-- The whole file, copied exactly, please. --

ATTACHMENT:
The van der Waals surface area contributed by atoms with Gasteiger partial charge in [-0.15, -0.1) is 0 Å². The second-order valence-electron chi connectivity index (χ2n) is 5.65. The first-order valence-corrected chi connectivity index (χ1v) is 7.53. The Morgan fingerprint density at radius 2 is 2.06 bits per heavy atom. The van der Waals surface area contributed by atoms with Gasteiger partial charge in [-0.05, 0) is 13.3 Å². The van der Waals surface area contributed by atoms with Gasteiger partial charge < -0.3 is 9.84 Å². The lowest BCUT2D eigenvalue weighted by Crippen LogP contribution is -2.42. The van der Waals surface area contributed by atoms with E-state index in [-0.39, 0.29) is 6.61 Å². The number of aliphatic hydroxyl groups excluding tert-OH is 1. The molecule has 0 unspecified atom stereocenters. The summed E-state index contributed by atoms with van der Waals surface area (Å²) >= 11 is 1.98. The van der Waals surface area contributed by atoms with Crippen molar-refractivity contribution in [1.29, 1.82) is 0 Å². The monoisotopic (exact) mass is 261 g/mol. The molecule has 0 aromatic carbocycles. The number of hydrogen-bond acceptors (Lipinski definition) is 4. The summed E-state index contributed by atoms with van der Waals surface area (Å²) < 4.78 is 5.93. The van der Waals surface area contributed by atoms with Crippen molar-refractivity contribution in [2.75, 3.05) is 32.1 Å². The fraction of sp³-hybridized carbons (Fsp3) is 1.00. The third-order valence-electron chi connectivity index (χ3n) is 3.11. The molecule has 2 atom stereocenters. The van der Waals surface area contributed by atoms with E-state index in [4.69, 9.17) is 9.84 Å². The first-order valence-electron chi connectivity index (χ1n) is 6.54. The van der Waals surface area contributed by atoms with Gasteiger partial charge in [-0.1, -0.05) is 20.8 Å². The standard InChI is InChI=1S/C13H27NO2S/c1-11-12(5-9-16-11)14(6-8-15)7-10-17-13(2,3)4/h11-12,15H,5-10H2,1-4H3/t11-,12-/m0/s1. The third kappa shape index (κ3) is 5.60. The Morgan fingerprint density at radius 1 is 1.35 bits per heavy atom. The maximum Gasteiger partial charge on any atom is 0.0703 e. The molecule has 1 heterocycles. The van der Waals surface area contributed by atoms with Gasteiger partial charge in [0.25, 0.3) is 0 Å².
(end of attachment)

The van der Waals surface area contributed by atoms with Gasteiger partial charge in [-0.15, -0.1) is 0 Å². The second-order valence-electron chi connectivity index (χ2n) is 5.65. The first-order valence-corrected chi connectivity index (χ1v) is 7.53. The Morgan fingerprint density at radius 2 is 2.06 bits per heavy atom. The van der Waals surface area contributed by atoms with Gasteiger partial charge in [-0.05, 0) is 13.3 Å². The van der Waals surface area contributed by atoms with Gasteiger partial charge < -0.3 is 9.84 Å². The lowest BCUT2D eigenvalue weighted by Crippen LogP contribution is -2.42. The van der Waals surface area contributed by atoms with E-state index in [-0.39, 0.29) is 6.61 Å². The number of aliphatic hydroxyl groups excluding tert-OH is 1. The molecule has 0 unspecified atom stereocenters. The summed E-state index contributed by atoms with van der Waals surface area (Å²) >= 11 is 1.98. The van der Waals surface area contributed by atoms with Crippen molar-refractivity contribution in [1.29, 1.82) is 0 Å². The monoisotopic (exact) mass is 261 g/mol. The molecule has 0 aromatic carbocycles. The number of hydrogen-bond acceptors (Lipinski definition) is 4. The summed E-state index contributed by atoms with van der Waals surface area (Å²) < 4.78 is 5.93. The van der Waals surface area contributed by atoms with Crippen molar-refractivity contribution in [2.75, 3.05) is 32.1 Å². The fraction of sp³-hybridized carbons (Fsp3) is 1.00. The third-order valence-electron chi connectivity index (χ3n) is 3.11. The molecule has 2 atom stereocenters. The van der Waals surface area contributed by atoms with E-state index in [4.69, 9.17) is 9.84 Å². The first-order valence-electron chi connectivity index (χ1n) is 6.54. The van der Waals surface area contributed by atoms with Gasteiger partial charge in [-0.1, -0.05) is 20.8 Å². The standard InChI is InChI=1S/C13H27NO2S/c1-11-12(5-9-16-11)14(6-8-15)7-10-17-13(2,3)4/h11-12,15H,5-10H2,1-4H3/t11-,12-/m0/s1. The third kappa shape index (κ3) is 5.60. The Morgan fingerprint density at radius 1 is 1.35 bits per heavy atom. The maximum Gasteiger partial charge on any atom is 0.0703 e. The molecule has 1 heterocycles. The van der Waals surface area contributed by atoms with Gasteiger partial charge in [0.25, 0.3) is 0 Å².